In an Automated World, What Employees Will be the Most Valuable?
Well, we all know that automation is coming. Not just the type we have seen in the last twenty years (such as data entry personnel replaced by computers, telephone answering/messaging replaced by automated systems, admins replaced by better computer software, internet customer service replacing CSR's, etc.), but MASS automation. Jobs will disappear due to more efficient and cost effective automated systems. Examples are: self driving cars/tractor trailers replacing drivers; cashier-less grocery stores replacing cashiers; robots replacing baristas, maintenance workers, food service workers, and lawn care services; insurance agents, underwriters and actuaries being replaced by AI... and so the list goes on and on.
So, in this blog.... I don't want to talk about the effects off such mass automation on society or even debate how fast or even whether or not such mass automation is real... instead I want to talk about what kind of employee will flourish in such a world. What kind of employee should we be recruiting, hiring and training? What roles will they fill?
Really, this came to me some time back when I was going through a Starbucks drive-thru. I came upon the absolute most pleasant person I have ever met. Her name was Nancy and she showered me with immense excitement for her job, happiness in general, empathy to me as a customer, and astounding customer service with the appropriate efficiency and wordplay (like please, thank you, etc.) with a touch of personal discussion.
After that experience I started to notice other interactions with people who represent their companies. Generally speaking, I found that the worst experiences seemed to be with workers who wouldn't give me eye contact, wouldn't say thank you, wouldn't interact and didn't seem to want to be there. To me, it seems like companies who are doing the very best work hard to train their employees very well before letting them interact with customers. Examples are In and Out out West and Chick Fil a in the South. Disney World is another good example. Those folks you interact with at the park and restaurants humanize a very large and global conglomerate. They personalize and humanize your experience.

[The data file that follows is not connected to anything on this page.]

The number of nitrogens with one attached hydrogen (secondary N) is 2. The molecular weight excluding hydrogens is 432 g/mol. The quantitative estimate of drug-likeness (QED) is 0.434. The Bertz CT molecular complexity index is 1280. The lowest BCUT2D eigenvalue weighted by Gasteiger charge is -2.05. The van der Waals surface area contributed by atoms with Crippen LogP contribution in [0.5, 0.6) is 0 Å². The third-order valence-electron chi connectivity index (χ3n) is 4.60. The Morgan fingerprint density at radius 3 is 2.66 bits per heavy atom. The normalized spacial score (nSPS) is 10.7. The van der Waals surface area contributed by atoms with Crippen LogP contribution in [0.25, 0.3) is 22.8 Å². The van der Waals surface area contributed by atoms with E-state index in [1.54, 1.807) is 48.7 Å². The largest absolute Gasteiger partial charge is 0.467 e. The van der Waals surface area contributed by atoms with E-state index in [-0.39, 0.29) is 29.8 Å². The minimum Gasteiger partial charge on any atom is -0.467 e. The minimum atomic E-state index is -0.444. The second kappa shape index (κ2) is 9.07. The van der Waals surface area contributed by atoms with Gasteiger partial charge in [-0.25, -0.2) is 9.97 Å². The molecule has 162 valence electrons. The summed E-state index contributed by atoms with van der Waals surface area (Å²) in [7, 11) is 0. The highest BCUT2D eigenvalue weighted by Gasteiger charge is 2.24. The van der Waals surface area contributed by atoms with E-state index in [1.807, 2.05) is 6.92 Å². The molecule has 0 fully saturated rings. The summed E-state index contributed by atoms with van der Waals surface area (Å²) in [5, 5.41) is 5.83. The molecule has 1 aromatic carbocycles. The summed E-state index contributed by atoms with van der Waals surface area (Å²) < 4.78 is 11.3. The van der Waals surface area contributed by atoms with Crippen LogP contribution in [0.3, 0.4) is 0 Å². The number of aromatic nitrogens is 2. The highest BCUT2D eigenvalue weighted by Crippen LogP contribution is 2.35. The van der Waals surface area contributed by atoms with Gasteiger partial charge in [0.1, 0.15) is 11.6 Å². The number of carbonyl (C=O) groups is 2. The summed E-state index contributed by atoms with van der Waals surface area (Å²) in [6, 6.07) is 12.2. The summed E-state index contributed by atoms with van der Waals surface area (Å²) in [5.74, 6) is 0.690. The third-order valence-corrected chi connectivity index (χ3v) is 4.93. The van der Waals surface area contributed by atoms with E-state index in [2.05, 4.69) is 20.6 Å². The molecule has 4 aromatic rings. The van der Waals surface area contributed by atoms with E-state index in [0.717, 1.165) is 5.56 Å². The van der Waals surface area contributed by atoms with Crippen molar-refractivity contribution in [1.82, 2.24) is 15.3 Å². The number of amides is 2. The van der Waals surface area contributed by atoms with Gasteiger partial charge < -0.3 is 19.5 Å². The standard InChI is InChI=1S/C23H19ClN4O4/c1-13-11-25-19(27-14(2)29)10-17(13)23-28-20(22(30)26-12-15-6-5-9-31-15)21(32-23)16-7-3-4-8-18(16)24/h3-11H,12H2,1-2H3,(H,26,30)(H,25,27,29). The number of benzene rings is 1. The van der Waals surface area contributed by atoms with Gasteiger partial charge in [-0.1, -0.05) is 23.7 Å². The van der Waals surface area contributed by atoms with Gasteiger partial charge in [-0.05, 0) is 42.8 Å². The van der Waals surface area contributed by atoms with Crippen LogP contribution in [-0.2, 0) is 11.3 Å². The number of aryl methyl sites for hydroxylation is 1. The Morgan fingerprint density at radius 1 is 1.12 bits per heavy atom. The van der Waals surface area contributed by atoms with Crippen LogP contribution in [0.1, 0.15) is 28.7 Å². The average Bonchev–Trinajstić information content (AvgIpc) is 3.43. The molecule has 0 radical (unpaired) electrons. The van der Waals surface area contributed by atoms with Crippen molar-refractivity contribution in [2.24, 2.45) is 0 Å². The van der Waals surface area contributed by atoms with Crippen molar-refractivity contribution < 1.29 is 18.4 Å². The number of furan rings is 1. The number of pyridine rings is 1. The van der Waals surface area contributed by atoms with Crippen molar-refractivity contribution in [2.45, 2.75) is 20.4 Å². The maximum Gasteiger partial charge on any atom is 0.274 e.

As automation comes upon us and we think about who do we want to retain, my feeling are that some of the most valuable employees will be those who can "humanize" the experience with our companies. Sure, we'll have the most efficient digital systems allowing our customers to interact with their policies, payment and claims quickly and efficiently with their choice of device, but without that human touch, your company will just be a commodity as every other company that survives the disruption of the automation rush will have the same capability as you.
Now, supply and demand always rules. Today, it's not too hard to find those special people... hire them, train them and deploy them... but, I suspect that as we find more and more companies figuring out the best employees are the ones that humanize the corporate experience to their customers... these folks will be hard to find and they will be extremely well paid.
So, as you drive towards a more virtual insurance model using multi-channel and omni-channel capabilities to your customers and as you downsize your workforce and automate key areas... think about starting a program that helps you go out to colleges and find people who you want to bring into the insurance business as an ambassador to your company. Someone with the right personality that you can train to be bright, cheery, empathetic, able to navigate your automated systems on the customers behalf, and someone who draw customers in and humanize their experience. These are the most valuable employees of the future. In that sterile, automated world we are creating for ourselves, the human touch will be THE MOST VALUABLE asset which will help differentiate you from the other guy.